Google this week was hit by a lawsuit from two Massachusetts companies accusing the search giant of cutting an illegal deal with Facebook that gave the social network unfair advantages in online advertising auctions.
The plaintiffs in the lawsuit, filed Tuesday in San Francisco, request class-action status for advertisers on Facebook who were "victimized" by the agreement.
The lawsuit referencesin an antitrust complaint against Google filed last year by Texas Attorney General Ken Paxton and a group of nine other state AGs. At the time, the states alleged Google illegally teamed up with Facebook, its fiercest competitor in the digital advertising market, after Facebook threatened to go after Google's dominance in the market by backing an ad buying technique called "header bidding." The practice, in part, can help publishers go around Google's exchange for buying and selling ads across the web.
Google, concerned by Facebook's moves in the ad market, allegedly reached out to Facebook to try to defuse the threat. In the end, Facebook backed off after Google agreed to give the social network "special information, a speed advantage to assist Facebook in succeeding in the auctions, and a guaranteed win rate," according to Tuesday's complaint.
"To sufficiently incentivize Facebook, Google and Facebook agreed to fix prices and allocate markets between them in the auctions for publishers' web displays and in-app advertising," the complaint says. "Given the scope and extensive nature of cooperation between Google and Facebook, they were highly aware that their activities could trigger antitrust violations."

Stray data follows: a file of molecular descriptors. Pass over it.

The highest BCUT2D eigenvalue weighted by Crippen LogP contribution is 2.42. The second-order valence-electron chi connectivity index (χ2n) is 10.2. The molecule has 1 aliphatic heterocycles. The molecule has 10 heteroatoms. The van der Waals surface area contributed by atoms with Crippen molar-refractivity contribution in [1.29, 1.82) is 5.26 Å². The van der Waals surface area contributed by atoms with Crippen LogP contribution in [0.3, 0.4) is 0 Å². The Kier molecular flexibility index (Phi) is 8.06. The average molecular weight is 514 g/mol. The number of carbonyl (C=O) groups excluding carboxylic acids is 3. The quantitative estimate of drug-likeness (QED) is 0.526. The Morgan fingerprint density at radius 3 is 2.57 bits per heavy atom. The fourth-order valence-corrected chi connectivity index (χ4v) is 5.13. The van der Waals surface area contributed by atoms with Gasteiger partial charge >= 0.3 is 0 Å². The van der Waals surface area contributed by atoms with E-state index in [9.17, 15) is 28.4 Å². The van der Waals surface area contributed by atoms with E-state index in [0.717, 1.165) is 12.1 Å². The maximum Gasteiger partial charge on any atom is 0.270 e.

Reached for comment Wednesday, a Google spokesman pointed to a blog post the company published in January responding to the Texas lawsuit. In the post, Google called the lawsuit a "misleading attack on our ad tech business."
Facebook declined to comment. Previously, the company had dismissed the allegations, saying "partnerships like this are common in the industry."
The complaint comes as Google finds itself the target of multiple major antitrust lawsuits, including aby a coalition of 36 states and the District of Columbia over allegedly anticompetitive practices at Google's Play store, a marketplace for apps. The suit joins other cases designed to probe Google's dominance in everything from online searches to the power of its Android operating system, the dominant mobile software in the world.